Below these people on the coast are two caves; one, of the nymphs Anigriades; the other, the scene of the adventures of the Atlantides,1 and of the birth of Dardanus. There also are the groves, both the Ionæum and Eurycydeium. Samicum is a fortress. Formerly there was a city of the name of Samos, which perhaps had its designation from its height, since they called heights Sami; perhaps also this was the acropolis of Arēnē, which the poet mentions in the Catalogue of the Ships;
for as the position of Arēnē has not been clearly discovered anywhere, it is conjectured, that it was most probably situated where the adjoining river Anigrus, formerly called Minyeius, empties itself. As no inconsiderable proof of this, Homer says,
“ who inhabited Pylus, and the pleasant Arene;2”Il. ii. 591.
Now near the cave of the nymphs Anigriades is a fountain, by which the subjacent country is rendered marshy, and filled with pools of water. The Anigrus however receives the greater part of the water, being deep, but with so little current that it stagnates. The place is full of mud, emits an offensive smell perceptible at a distance of 26 stadia, and renders the fish unfit for food. Some writers give this fabulous account of these waters, and attribute the latter effect to the venom of the Hydra, which some of the Centaurs4 washed from their wounds; others say, that Melampus used these cleansing waters for the purification of the Prœtades.5 They are a cure for alphi, or leprous eruptions, and the white tetter, and the leichen. They say also that the Alpheus had its name from its property of curing the disease alphi.6 Since then the sluggishness of the Anigrus, and the recoil of the waters of the sea, produce a state of rest rather than a current, they say, that its former name was Minyeïus, but that some persons perverted the name and altered it to Minteïus. The etymology of the name may be derived from other sources; either from those who accompanied Chloris, the mother of Nestor, from the Minyeian Orchomenus; or, frown the Minyæ descendants of the Argonauts, who were banished from Lemnos, and went to Lacedæmon, and thence to Triphylia, and settled about Arēnē, in the country now called Hypæsia, which however no longer contains places built by the Minyæ. Some of these people, with Theras the son of Autesion, who was a descendant of Polynices, having set sail to the country between Cyrenæa and the island of Crete, ‘formerly Calliste, but afterwards called Thera,’ according to Callimachus, founded Thera, the capital of Cyrene, and gave the same name to the city, and to the island.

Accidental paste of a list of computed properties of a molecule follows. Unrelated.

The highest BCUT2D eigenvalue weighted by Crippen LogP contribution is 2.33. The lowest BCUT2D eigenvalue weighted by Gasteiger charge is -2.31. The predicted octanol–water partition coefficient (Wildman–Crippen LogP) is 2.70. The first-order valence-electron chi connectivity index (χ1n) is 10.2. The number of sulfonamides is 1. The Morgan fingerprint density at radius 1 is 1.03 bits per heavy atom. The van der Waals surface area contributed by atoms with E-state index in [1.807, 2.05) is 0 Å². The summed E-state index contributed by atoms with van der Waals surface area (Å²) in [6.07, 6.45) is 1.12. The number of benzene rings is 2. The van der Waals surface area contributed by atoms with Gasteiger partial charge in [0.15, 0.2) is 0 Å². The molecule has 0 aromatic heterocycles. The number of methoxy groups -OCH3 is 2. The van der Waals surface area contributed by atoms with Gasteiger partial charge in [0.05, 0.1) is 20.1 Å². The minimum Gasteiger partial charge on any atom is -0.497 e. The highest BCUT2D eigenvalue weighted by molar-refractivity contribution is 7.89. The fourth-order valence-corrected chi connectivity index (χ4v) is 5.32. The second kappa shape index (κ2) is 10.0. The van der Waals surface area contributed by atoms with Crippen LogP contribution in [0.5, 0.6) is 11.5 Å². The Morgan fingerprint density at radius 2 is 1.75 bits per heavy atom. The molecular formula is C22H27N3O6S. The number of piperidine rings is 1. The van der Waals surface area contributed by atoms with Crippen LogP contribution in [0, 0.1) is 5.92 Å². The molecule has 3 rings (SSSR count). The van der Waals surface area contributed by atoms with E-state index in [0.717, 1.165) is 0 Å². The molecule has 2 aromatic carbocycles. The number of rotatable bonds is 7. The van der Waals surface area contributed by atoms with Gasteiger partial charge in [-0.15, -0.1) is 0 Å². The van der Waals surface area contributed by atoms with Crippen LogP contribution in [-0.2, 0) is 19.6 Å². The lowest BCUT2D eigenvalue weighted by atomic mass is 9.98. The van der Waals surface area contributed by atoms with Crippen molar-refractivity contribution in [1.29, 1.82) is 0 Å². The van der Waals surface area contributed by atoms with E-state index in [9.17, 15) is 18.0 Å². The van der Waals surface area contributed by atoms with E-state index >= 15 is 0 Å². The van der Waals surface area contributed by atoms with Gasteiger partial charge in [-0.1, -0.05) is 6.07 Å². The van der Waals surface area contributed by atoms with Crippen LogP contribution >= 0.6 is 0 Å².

“ There is a river Minyeius, which empties itself into the sea, near Arene.3”Il. ii. 721.